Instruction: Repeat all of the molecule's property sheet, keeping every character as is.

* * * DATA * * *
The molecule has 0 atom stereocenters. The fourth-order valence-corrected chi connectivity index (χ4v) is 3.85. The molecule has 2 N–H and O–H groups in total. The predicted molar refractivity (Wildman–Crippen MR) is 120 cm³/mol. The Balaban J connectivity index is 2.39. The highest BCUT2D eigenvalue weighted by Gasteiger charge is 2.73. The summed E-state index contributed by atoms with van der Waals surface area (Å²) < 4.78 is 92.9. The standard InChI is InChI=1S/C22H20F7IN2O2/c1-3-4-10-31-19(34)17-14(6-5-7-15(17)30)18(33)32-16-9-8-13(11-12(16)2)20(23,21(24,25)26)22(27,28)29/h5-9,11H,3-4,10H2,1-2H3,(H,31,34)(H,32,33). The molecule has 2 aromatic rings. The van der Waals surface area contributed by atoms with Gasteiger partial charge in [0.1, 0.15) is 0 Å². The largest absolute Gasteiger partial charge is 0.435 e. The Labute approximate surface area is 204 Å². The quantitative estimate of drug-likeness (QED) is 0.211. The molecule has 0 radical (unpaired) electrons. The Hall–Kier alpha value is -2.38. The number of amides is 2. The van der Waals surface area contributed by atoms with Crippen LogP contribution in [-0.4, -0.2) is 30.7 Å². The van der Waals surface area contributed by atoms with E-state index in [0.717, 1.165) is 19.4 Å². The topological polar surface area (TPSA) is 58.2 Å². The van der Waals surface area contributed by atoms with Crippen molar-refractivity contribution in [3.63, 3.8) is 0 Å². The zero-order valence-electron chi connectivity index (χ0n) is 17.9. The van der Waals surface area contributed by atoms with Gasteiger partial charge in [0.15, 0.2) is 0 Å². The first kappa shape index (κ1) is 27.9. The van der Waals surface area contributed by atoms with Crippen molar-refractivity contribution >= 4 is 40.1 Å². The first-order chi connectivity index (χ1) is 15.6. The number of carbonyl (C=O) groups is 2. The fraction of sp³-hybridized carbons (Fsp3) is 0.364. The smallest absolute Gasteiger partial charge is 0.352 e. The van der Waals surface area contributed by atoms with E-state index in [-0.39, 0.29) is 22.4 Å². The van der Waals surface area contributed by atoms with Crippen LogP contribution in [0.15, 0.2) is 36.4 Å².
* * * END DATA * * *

The molecule has 0 atom stereocenters. The fourth-order valence-corrected chi connectivity index (χ4v) is 3.85. The molecule has 2 N–H and O–H groups in total. The predicted molar refractivity (Wildman–Crippen MR) is 120 cm³/mol. The Balaban J connectivity index is 2.39. The highest BCUT2D eigenvalue weighted by Gasteiger charge is 2.73. The summed E-state index contributed by atoms with van der Waals surface area (Å²) < 4.78 is 92.9. The standard InChI is InChI=1S/C22H20F7IN2O2/c1-3-4-10-31-19(34)17-14(6-5-7-15(17)30)18(33)32-16-9-8-13(11-12(16)2)20(23,21(24,25)26)22(27,28)29/h5-9,11H,3-4,10H2,1-2H3,(H,31,34)(H,32,33). The molecule has 2 aromatic rings. The van der Waals surface area contributed by atoms with Gasteiger partial charge in [0.1, 0.15) is 0 Å². The largest absolute Gasteiger partial charge is 0.435 e. The Labute approximate surface area is 204 Å². The quantitative estimate of drug-likeness (QED) is 0.211. The molecule has 0 radical (unpaired) electrons. The Hall–Kier alpha value is -2.38. The number of amides is 2. The van der Waals surface area contributed by atoms with Crippen LogP contribution in [-0.4, -0.2) is 30.7 Å². The van der Waals surface area contributed by atoms with E-state index in [0.717, 1.165) is 19.4 Å². The topological polar surface area (TPSA) is 58.2 Å². The van der Waals surface area contributed by atoms with Crippen molar-refractivity contribution in [3.63, 3.8) is 0 Å². The zero-order valence-electron chi connectivity index (χ0n) is 17.9. The van der Waals surface area contributed by atoms with Gasteiger partial charge in [0.15, 0.2) is 0 Å². The first kappa shape index (κ1) is 27.9. The van der Waals surface area contributed by atoms with Crippen molar-refractivity contribution >= 4 is 40.1 Å². The first-order chi connectivity index (χ1) is 15.6. The number of carbonyl (C=O) groups is 2. The fraction of sp³-hybridized carbons (Fsp3) is 0.364. The smallest absolute Gasteiger partial charge is 0.352 e. The van der Waals surface area contributed by atoms with E-state index in [-0.39, 0.29) is 22.4 Å². The van der Waals surface area contributed by atoms with Crippen LogP contribution in [0.15, 0.2) is 36.4 Å².